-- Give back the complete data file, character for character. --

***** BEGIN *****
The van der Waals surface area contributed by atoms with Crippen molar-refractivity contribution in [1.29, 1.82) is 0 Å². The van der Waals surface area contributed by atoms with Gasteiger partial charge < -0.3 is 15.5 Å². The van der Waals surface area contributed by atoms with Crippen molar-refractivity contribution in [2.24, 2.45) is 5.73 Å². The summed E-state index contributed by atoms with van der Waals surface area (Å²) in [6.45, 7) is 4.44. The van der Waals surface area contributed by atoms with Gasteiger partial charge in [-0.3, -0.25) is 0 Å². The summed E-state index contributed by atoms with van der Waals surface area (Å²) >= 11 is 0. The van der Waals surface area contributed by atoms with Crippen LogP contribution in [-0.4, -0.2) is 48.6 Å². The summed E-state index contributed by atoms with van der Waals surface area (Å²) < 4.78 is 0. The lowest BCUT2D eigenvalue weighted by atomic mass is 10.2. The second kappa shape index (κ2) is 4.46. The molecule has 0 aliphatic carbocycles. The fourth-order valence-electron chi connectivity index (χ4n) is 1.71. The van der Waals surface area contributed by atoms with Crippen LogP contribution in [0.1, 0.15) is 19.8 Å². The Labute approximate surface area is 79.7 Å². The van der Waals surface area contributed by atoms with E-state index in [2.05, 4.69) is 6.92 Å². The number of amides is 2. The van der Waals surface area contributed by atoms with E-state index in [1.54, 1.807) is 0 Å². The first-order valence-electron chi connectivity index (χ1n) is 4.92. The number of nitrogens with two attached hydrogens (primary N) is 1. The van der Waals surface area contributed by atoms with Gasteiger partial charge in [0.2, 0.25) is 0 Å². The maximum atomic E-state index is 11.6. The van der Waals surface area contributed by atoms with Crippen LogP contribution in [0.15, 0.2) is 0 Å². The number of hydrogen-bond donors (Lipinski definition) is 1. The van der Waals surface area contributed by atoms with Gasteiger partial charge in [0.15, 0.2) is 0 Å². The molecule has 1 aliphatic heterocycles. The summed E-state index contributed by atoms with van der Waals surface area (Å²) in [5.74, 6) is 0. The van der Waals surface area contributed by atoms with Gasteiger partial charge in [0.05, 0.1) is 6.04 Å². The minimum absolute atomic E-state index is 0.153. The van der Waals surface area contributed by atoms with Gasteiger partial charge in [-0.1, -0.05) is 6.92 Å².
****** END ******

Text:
The van der Waals surface area contributed by atoms with Crippen molar-refractivity contribution in [1.29, 1.82) is 0 Å². The van der Waals surface area contributed by atoms with Gasteiger partial charge < -0.3 is 15.5 Å². The van der Waals surface area contributed by atoms with Crippen molar-refractivity contribution in [2.24, 2.45) is 5.73 Å². The summed E-state index contributed by atoms with van der Waals surface area (Å²) in [6.45, 7) is 4.44. The van der Waals surface area contributed by atoms with Gasteiger partial charge in [-0.3, -0.25) is 0 Å². The summed E-state index contributed by atoms with van der Waals surface area (Å²) >= 11 is 0. The van der Waals surface area contributed by atoms with Crippen LogP contribution in [-0.4, -0.2) is 48.6 Å². The summed E-state index contributed by atoms with van der Waals surface area (Å²) < 4.78 is 0. The lowest BCUT2D eigenvalue weighted by atomic mass is 10.2. The second kappa shape index (κ2) is 4.46. The molecule has 0 aliphatic carbocycles. The fourth-order valence-electron chi connectivity index (χ4n) is 1.71. The van der Waals surface area contributed by atoms with Crippen LogP contribution in [0.1, 0.15) is 19.8 Å². The Labute approximate surface area is 79.7 Å². The van der Waals surface area contributed by atoms with E-state index in [2.05, 4.69) is 6.92 Å². The number of amides is 2. The van der Waals surface area contributed by atoms with E-state index in [1.54, 1.807) is 0 Å². The first-order valence-electron chi connectivity index (χ1n) is 4.92. The number of nitrogens with two attached hydrogens (primary N) is 1. The van der Waals surface area contributed by atoms with Gasteiger partial charge in [0.2, 0.25) is 0 Å². The maximum atomic E-state index is 11.6. The van der Waals surface area contributed by atoms with Crippen LogP contribution in [0.15, 0.2) is 0 Å². The number of hydrogen-bond donors (Lipinski definition) is 1. The van der Waals surface area contributed by atoms with Gasteiger partial charge in [0.15, 0.2) is 0 Å². The molecule has 1 aliphatic heterocycles. The summed E-state index contributed by atoms with van der Waals surface area (Å²) in [5.74, 6) is 0. The van der Waals surface area contributed by atoms with Gasteiger partial charge in [0.05, 0.1) is 6.04 Å². The minimum absolute atomic E-state index is 0.153. The van der Waals surface area contributed by atoms with Gasteiger partial charge in [-0.1, -0.05) is 6.92 Å².